What's your connection to the land?
As coordinator for the Shore Stewards program, I help members adopt practices that minimize the amount of harmful runoff that reaches Puget Sound. I also educate them on what whey can do and plant to minimize erosion along their shoreline or bluff.
What actions have you taken as a steward that you're most proud of and/or that you feel have made the biggest difference?
Have held workshops and classes that enlighten people on what they can plant to minimize shoreline and bluff erosion, adopt low impact development (including rain barrels and rain gardens), use non-toxic household and outdoor cleaners, and help keep Puget Sound healthy. Have also helped create an award-winning regional website to promote those practices, and have written over 100 newsletters since 2004 to educate landowners on how to be better stewards.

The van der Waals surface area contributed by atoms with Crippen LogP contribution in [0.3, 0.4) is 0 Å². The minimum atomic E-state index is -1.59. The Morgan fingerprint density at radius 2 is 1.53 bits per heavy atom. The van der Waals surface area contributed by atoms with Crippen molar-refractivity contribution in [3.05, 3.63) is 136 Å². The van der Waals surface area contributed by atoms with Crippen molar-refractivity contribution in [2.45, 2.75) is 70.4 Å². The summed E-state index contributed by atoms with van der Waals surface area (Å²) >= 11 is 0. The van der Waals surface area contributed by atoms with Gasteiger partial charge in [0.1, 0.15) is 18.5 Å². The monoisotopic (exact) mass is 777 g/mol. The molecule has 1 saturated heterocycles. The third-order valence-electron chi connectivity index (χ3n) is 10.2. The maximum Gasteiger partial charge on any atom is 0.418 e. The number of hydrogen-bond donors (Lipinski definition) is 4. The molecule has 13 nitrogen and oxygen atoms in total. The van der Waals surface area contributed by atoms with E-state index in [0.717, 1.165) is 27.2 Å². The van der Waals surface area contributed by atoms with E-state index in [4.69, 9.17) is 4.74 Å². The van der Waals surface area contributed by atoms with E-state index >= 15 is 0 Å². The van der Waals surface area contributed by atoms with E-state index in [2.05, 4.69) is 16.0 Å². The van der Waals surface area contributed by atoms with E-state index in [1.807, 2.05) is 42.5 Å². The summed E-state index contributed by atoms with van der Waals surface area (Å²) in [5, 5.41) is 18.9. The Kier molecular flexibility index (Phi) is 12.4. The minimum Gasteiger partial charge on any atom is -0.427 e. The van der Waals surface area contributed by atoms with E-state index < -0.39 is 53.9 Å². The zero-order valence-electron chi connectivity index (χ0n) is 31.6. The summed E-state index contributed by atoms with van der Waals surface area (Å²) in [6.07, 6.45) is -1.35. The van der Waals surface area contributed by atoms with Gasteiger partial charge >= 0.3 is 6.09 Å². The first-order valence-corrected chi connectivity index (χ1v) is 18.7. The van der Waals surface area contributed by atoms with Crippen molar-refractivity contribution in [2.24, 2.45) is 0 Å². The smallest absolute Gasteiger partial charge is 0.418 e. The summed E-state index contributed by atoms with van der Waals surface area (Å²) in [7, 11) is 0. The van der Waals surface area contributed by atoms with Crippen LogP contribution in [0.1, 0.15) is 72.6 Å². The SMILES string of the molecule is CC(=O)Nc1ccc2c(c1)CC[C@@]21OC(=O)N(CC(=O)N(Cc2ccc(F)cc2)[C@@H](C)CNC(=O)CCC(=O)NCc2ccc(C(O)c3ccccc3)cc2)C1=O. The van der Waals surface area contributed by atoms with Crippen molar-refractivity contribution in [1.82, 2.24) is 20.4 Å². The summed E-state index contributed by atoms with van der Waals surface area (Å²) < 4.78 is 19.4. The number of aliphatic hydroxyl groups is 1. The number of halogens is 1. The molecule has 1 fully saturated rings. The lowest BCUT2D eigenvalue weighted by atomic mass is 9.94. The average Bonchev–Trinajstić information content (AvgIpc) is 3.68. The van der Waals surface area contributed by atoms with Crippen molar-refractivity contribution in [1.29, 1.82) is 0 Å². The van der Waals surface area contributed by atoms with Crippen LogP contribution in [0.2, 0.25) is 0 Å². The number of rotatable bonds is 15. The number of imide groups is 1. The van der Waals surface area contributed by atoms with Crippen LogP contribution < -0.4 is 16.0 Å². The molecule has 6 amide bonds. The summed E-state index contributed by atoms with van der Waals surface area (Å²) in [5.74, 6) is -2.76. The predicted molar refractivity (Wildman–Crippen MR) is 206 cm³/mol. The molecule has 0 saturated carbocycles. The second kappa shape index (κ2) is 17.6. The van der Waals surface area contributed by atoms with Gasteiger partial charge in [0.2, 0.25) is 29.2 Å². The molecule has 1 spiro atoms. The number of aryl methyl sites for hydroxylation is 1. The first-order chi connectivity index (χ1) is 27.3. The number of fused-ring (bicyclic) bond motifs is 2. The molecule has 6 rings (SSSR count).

What’s your hope for the next 75 years? (or) What advice do you have for those next 75 years?
I hope that with so many people moving to the Puget Sound region, and the inevitable development of currently forested and natural areas to accommodate the millions of new residents over the next 75 years, municipalities and governments will encourage and reward development that retains as much undeveloped habitat as possible, and requires low impact development (LID) practices to minimize toxins that flow into lakes, rivers, and Puget Sound.
Who are you?
- Name: Scott Chase, Coordinator for WSU Shore Stewards in Island County
- Where is home? Camano Island
- Where are you from? Moved from Seattle in 2000.